Micro magnetic resonance angiography of the finger in systemic sclerosis

J. Wang, V. L. Yarnykh, J. A. Molitor, R. A. Nash, B. Chu, G. J. Wilson, J. Fleming, S. M. Schwartz, C. Yuan

Research output: Contribution to journalArticlepeer-review

19 Scopus citations

Abstract

Objective. To characterize vascular lesions in SSc disease with high-resolution magnetic resonance angiography (Micro-MRA) of the finger. Methods. Eight SSc subjects and eight age- and sex-matched healthy controls were recruited for this study. Among the SSc subjects, the mean ± s.d. age was 54.5 ± 4.9 yrs, and the mean ± s.d. duration of disease was 8.3 ± 8.4 yrs. The numbers of SSc subjects that had telangiectasia, calcinosis and impaired finger flexion were 3, 2 and 3, respectively. The 2D time-of-flight micro-MRA was performed on a 3T clinical MRI scanner using a custom-designed finger coil with an in-plane resolution of 0.16 times; 0.21 mm2 and slice thickness of 1.2 mm. The data for the proper palmar digital artery lumen area, the number of visible dorsal digital veins and a semi-quantitative vascular score, which evaluates the overall integrity of digital vessels, were independently evaluated by two experienced reviewers who were blinded to the status of the subject. Results. Micro-MRA detected significant differences in the digital vasculature between SSc subjects and healthy volunteers. The SSc subjects had a significantly decreased digital artery lumen area (0.13 ± 0.06 vs 0.53 ± 0.26 mm2, P<0.001), a reduced number of digital veins (0.63 ± 1.06 vs 3.13 ± 0.99, P=0.001) and a lowered overall vascular score (1.75 ± 1.04 vs 3.5 ± 0.53, P=0.001). The study also found that both the digital artery lumen area (Pearson's; r= -0.72, P=0.044) and vascular scores (Spearman's ρ=-0.75, P=0.047) of the SSc subjects were inversely correlated with the duration of the disease. Conclusions. Micro-MRA can be used to identify and quantitatively characterize the vascular disease in SSc fingers. The parameters derived from micro-MRA could potentially be used as prospective biomarkers for clinical evaluation.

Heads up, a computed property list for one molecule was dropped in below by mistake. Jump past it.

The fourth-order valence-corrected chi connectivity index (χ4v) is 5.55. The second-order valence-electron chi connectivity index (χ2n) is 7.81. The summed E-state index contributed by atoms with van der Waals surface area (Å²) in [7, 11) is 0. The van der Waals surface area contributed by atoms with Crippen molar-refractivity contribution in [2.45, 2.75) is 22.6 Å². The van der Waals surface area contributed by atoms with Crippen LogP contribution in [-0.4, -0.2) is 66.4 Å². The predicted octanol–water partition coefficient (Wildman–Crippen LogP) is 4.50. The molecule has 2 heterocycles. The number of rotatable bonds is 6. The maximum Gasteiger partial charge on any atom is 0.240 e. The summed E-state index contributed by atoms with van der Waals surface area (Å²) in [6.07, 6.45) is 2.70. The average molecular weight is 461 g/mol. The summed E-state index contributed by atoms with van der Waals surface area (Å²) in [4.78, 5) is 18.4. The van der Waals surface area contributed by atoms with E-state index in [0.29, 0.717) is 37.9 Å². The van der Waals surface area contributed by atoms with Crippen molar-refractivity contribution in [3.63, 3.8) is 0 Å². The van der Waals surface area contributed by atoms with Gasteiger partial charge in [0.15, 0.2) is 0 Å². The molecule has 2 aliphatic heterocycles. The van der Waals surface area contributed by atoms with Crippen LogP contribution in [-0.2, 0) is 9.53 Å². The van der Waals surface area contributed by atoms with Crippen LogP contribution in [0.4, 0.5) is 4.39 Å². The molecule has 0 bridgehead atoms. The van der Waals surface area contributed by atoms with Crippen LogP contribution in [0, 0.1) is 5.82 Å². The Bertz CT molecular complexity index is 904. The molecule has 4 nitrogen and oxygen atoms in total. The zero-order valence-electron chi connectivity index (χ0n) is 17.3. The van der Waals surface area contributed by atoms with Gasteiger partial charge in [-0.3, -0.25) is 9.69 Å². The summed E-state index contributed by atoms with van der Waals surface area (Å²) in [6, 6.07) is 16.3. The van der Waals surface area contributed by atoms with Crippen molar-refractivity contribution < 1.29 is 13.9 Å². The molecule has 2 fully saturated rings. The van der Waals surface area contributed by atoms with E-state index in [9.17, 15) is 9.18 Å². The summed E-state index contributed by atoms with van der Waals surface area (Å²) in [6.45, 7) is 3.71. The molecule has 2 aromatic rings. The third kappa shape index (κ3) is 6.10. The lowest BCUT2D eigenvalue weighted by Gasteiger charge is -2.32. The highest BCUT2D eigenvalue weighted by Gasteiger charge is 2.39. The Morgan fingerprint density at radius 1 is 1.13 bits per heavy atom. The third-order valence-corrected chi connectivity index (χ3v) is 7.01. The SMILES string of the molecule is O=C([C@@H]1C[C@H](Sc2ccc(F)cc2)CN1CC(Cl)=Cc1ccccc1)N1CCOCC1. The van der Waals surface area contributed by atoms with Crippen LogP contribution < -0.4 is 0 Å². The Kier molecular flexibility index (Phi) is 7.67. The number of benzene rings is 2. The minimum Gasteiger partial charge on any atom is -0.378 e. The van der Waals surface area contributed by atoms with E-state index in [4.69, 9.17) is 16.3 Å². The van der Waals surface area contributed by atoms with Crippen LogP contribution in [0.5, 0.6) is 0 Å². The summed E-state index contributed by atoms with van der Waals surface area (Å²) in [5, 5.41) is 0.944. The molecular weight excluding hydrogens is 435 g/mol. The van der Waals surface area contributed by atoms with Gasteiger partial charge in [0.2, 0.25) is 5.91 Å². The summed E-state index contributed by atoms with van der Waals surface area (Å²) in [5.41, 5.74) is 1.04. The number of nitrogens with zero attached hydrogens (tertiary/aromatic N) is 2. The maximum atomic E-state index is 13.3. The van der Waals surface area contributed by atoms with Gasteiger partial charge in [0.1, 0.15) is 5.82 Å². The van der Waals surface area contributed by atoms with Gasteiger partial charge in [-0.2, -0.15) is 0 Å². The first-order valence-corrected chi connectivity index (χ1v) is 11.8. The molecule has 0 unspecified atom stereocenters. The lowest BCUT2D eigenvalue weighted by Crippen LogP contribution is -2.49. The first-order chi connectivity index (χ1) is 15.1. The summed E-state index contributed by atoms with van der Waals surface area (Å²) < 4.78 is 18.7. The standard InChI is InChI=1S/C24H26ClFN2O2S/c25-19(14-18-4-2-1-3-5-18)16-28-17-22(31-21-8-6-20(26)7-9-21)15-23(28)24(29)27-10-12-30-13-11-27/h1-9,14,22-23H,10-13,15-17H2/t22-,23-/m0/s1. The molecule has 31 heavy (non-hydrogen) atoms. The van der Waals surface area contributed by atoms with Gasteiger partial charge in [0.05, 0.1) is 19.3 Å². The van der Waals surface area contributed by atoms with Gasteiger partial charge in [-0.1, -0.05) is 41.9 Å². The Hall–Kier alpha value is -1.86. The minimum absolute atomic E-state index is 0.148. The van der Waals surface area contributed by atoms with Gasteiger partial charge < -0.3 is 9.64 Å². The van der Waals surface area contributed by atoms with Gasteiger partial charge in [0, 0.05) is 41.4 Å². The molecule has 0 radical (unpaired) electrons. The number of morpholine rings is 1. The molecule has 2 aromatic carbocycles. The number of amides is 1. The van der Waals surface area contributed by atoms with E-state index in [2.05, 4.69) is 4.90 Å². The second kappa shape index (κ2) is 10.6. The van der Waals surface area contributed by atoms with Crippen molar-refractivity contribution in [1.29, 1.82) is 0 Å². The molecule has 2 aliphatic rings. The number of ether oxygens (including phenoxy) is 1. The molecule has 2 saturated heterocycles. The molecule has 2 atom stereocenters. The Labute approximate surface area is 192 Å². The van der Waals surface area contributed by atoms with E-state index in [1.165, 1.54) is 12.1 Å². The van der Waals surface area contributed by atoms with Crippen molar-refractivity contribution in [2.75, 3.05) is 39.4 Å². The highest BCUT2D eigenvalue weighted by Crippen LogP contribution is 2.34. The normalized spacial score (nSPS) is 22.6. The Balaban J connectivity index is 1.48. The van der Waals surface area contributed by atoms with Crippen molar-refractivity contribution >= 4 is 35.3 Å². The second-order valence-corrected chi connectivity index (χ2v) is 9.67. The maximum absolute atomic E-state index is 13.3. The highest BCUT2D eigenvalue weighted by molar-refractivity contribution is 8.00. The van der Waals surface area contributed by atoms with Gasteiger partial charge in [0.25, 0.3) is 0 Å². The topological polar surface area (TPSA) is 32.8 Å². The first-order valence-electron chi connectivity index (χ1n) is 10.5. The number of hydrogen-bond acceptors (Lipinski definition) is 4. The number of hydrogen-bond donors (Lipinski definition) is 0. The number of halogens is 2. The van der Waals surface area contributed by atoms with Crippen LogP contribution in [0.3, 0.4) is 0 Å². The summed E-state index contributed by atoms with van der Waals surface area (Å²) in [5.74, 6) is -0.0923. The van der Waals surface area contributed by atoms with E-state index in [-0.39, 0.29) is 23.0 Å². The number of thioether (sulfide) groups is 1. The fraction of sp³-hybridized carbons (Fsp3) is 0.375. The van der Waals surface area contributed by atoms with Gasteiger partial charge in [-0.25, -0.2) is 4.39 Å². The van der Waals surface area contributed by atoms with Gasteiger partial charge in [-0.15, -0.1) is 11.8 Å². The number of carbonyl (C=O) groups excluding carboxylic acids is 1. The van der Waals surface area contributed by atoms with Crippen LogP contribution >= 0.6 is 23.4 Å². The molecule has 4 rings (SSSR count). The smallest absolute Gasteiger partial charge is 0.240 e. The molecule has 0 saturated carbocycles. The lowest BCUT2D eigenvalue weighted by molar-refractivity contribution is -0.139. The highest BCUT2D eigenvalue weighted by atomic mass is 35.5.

Original languageEnglish (US)
Pages (from-to)1239-1243
Number of pages5
JournalRheumatology
Volume47
Issue number8
DOIs
StatePublished - Aug 2008

Bibliographical note

Funding Information:
We thank the Scleroderma Research Foundation (SRF) for providing funding for this study. We also thank Dr Cecil Hayes and Mark Mathis for their help on designing the finger coil, and we also thank Sonya Vatomsky and Zach Miller for editing the manuscript.

Keywords

  • Finger imaging
  • Micro magnetic resonance angiography
  • Scleroderma
  • Systemic sclerosis
  • Vascular disease

Fingerprint Dive into the research topics of 'Micro magnetic resonance angiography of the finger in systemic sclerosis'. Together they form a unique fingerprint.

Cite this